OPEC January oil output rises, led by Nigeria
Written by Henry on February 1, 2018
Crude oil production from the Organisation of Petroleum Exporting Countries rose in January from an eight-month low as higher output from Nigeria and Saudi Arabia offset a further decline in Venezuela and strong compliance with a supply reduction pact.
A Reuters survey found on Tuesday that OPEC had pumped 32.4 million barrels per day in January, up 100,000 bpd from December. Last month’s total was revised down by 110,000 bpd to the lowest since April 2017.
Even so, adherence by producers included in the deal to curb supply rose to 138 per cent from 137 per cent in December, the survey found, suggesting commitment was not wavering even as oil prices hit their highest level since 2014.
OPEC is reducing output by about 1.2 million bpd as part of a deal with Russia and other non-OPEC producers. The pact will run until the end of 2018.
In January, the biggest increase in supply came from Nigeria, where some shipments originally planned for export in December slipped into January, according to loading programmes and tanker data.
Top exporter, Saudi Arabia, boosted output by 50,000 bpd, according to sources in the survey, who cited higher exports for much of January. Supply remains below the kingdom’s OPEC target.
Output in Libya edged higher by 30,000 bpd. The country restored some production that had been shut in by a blockade since November.
Both Nigeria and Libya were originally exempt from cutting supply because output was curbed already by conflict and unrest. For 2018, both countries told OPEC that output would not exceed 2017 levels, ministers and delegates said.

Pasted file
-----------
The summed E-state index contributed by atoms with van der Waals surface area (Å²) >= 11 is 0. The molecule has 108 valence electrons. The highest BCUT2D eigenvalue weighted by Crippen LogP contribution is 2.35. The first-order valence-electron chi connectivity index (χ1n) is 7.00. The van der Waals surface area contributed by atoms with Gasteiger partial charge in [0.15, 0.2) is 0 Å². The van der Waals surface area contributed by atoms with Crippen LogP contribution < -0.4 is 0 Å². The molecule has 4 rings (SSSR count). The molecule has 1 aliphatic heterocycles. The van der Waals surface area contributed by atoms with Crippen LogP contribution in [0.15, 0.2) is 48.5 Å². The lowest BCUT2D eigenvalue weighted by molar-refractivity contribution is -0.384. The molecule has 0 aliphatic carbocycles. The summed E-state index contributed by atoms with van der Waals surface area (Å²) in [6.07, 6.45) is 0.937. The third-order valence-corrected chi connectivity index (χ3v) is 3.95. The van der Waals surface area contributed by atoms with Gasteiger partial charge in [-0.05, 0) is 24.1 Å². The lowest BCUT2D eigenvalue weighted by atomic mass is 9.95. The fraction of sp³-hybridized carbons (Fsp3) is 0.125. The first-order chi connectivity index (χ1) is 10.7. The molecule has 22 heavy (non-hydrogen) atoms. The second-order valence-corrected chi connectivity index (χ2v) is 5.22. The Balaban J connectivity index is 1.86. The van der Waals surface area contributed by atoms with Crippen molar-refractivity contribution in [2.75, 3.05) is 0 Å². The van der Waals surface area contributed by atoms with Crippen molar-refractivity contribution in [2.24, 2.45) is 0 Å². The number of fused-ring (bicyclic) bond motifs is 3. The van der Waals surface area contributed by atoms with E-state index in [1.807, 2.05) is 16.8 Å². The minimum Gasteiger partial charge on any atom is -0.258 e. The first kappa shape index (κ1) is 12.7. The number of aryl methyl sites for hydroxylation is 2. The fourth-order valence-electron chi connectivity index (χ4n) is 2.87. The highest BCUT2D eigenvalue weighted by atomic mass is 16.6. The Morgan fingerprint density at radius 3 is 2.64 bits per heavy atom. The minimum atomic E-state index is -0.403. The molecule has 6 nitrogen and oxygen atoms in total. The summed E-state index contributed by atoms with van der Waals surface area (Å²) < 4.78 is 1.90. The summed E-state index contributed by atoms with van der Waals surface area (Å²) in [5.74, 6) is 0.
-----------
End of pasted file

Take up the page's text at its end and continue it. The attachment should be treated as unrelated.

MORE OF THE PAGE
For a second month, the survey shows no sign of big OPEC producers boosting output significantly to cash in on rallying prices or to replace a decline in Venezuela, where output is dropping amid an economic crisis.
OPEC’s cut has boosted oil prices, which last week topped $71 per barrel for the first time since 2014. OPEC members are enjoying the extra income, though some in the group have expressed concern that it could encourage US shale and other supply from outside producers.
“Surely an orderly recovery of prices is more preferable. The history shows sudden price rises are not helpful to oil exporters in the long run,” an OPEC delegate said.
Among countries with lower output, the largest drop was in Iraq. The country exported almost 3.5 million bpd from the south, the outlet for most of its crude, in a slight decline from December’s record high.
Output in northern Iraq is still down after falling in mid-October when Iraqi forces retook control of oilfields from Kurdish fighters who had been there since 2014. This has had the side effect of boosting Iraqi compliance with the OPEC deal.
Production in Venezuela, where the oil industry is starved of funds because of a cash crunch, has fallen further, the survey found. Exports rose in January, probably because of lower refinery operations, sources in the survey said.
OPEC has an implied production target for 2018 of 32.6 million bpd, based on cutbacks detailed in late 2016 and taking into account changes of membership since and Nigeria and Libya’s expectations on their 2018 output.
According to the survey, OPEC has pumped 200,000 bpd below this implied target in January not least because of the involuntary decline in Venezuela.
The Reuters survey is based on shipping data provided by external sources, Thomson Reuters flows data and information provided by sources at oil companies, OPEC and consulting firms.